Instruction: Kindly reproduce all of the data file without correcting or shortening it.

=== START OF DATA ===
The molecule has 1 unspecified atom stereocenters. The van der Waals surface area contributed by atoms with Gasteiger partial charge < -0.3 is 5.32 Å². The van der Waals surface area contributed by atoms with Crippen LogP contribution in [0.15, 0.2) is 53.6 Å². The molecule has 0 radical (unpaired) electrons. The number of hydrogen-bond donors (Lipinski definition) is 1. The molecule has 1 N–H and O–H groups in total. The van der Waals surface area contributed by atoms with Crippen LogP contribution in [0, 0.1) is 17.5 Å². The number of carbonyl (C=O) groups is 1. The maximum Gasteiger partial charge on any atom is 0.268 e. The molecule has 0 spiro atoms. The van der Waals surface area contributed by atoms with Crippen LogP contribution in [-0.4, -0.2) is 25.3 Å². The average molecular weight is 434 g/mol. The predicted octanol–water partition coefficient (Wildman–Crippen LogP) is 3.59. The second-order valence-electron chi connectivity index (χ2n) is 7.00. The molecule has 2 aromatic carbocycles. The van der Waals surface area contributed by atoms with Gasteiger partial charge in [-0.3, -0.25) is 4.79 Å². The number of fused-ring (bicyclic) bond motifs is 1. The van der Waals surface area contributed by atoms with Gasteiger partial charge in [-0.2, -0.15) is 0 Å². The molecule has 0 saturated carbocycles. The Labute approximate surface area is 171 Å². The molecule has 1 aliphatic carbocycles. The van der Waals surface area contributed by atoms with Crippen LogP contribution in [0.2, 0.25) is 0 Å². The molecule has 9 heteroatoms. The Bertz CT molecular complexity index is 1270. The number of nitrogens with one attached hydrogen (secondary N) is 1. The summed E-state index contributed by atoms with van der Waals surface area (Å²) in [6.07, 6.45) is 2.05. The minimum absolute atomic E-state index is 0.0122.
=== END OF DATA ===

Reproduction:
The molecule has 1 unspecified atom stereocenters. The van der Waals surface area contributed by atoms with Gasteiger partial charge < -0.3 is 5.32 Å². The van der Waals surface area contributed by atoms with Crippen LogP contribution in [0.15, 0.2) is 53.6 Å². The molecule has 0 radical (unpaired) electrons. The number of hydrogen-bond donors (Lipinski definition) is 1. The molecule has 1 N–H and O–H groups in total. The van der Waals surface area contributed by atoms with Crippen LogP contribution in [0, 0.1) is 17.5 Å². The number of carbonyl (C=O) groups is 1. The maximum Gasteiger partial charge on any atom is 0.268 e. The molecule has 0 spiro atoms. The van der Waals surface area contributed by atoms with Crippen LogP contribution in [-0.4, -0.2) is 25.3 Å². The average molecular weight is 434 g/mol. The predicted octanol–water partition coefficient (Wildman–Crippen LogP) is 3.59. The second-order valence-electron chi connectivity index (χ2n) is 7.00. The molecule has 2 aromatic carbocycles. The van der Waals surface area contributed by atoms with Gasteiger partial charge in [-0.3, -0.25) is 4.79 Å². The number of fused-ring (bicyclic) bond motifs is 1. The van der Waals surface area contributed by atoms with Gasteiger partial charge in [-0.2, -0.15) is 0 Å². The molecule has 0 saturated carbocycles. The Labute approximate surface area is 171 Å². The molecule has 1 aliphatic carbocycles. The van der Waals surface area contributed by atoms with Crippen LogP contribution in [0.2, 0.25) is 0 Å². The molecule has 9 heteroatoms. The Bertz CT molecular complexity index is 1270. The number of nitrogens with one attached hydrogen (secondary N) is 1. The summed E-state index contributed by atoms with van der Waals surface area (Å²) in [6.07, 6.45) is 2.05. The minimum absolute atomic E-state index is 0.0122.